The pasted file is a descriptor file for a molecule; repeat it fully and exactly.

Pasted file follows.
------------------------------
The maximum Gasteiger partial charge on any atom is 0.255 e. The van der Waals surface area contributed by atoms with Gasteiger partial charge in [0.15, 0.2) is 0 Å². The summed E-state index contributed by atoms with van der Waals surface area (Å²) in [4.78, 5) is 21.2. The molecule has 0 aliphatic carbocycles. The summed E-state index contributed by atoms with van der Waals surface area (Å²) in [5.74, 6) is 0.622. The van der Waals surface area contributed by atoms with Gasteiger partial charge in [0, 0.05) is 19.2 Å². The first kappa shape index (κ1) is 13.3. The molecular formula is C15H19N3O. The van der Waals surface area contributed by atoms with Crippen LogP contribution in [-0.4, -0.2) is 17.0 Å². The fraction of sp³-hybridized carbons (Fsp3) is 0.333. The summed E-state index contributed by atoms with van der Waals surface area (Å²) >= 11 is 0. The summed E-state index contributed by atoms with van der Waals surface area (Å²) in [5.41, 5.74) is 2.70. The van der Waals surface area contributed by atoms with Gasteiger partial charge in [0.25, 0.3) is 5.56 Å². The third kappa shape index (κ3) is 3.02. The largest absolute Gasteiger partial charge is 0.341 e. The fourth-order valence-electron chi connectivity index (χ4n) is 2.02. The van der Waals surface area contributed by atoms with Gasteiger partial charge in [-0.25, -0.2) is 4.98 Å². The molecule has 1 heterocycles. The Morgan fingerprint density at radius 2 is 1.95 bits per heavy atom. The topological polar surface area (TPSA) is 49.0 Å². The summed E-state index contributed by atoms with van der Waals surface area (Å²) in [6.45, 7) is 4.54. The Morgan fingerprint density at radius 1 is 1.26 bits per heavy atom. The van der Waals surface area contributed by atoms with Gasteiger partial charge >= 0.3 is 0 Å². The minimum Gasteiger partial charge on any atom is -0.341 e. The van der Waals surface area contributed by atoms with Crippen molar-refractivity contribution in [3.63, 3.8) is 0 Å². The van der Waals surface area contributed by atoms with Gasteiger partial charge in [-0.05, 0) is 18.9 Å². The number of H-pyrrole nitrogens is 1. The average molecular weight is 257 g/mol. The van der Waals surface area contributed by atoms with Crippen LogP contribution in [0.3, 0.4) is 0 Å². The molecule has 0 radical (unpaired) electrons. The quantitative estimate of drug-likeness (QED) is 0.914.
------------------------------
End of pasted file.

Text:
The maximum Gasteiger partial charge on any atom is 0.255 e. The van der Waals surface area contributed by atoms with Gasteiger partial charge in [0.15, 0.2) is 0 Å². The summed E-state index contributed by atoms with van der Waals surface area (Å²) in [4.78, 5) is 21.2. The molecule has 0 aliphatic carbocycles. The summed E-state index contributed by atoms with van der Waals surface area (Å²) in [5.74, 6) is 0.622. The van der Waals surface area contributed by atoms with Gasteiger partial charge in [0, 0.05) is 19.2 Å². The first kappa shape index (κ1) is 13.3. The molecular formula is C15H19N3O. The van der Waals surface area contributed by atoms with Crippen LogP contribution in [-0.4, -0.2) is 17.0 Å². The fraction of sp³-hybridized carbons (Fsp3) is 0.333. The summed E-state index contributed by atoms with van der Waals surface area (Å²) >= 11 is 0. The summed E-state index contributed by atoms with van der Waals surface area (Å²) in [5.41, 5.74) is 2.70. The van der Waals surface area contributed by atoms with Gasteiger partial charge in [0.25, 0.3) is 5.56 Å². The third kappa shape index (κ3) is 3.02. The largest absolute Gasteiger partial charge is 0.341 e. The fourth-order valence-electron chi connectivity index (χ4n) is 2.02. The van der Waals surface area contributed by atoms with Gasteiger partial charge in [-0.25, -0.2) is 4.98 Å². The molecule has 1 heterocycles. The Morgan fingerprint density at radius 2 is 1.95 bits per heavy atom. The topological polar surface area (TPSA) is 49.0 Å². The summed E-state index contributed by atoms with van der Waals surface area (Å²) in [6.45, 7) is 4.54. The Morgan fingerprint density at radius 1 is 1.26 bits per heavy atom. The van der Waals surface area contributed by atoms with Gasteiger partial charge >= 0.3 is 0 Å². The minimum Gasteiger partial charge on any atom is -0.341 e. The van der Waals surface area contributed by atoms with Crippen molar-refractivity contribution in [3.63, 3.8) is 0 Å². The van der Waals surface area contributed by atoms with Gasteiger partial charge in [-0.05, 0) is 18.9 Å². The number of H-pyrrole nitrogens is 1. The average molecular weight is 257 g/mol. The van der Waals surface area contributed by atoms with Crippen LogP contribution in [0.3, 0.4) is 0 Å². The molecule has 0 radical (unpaired) electrons. The quantitative estimate of drug-likeness (QED) is 0.914.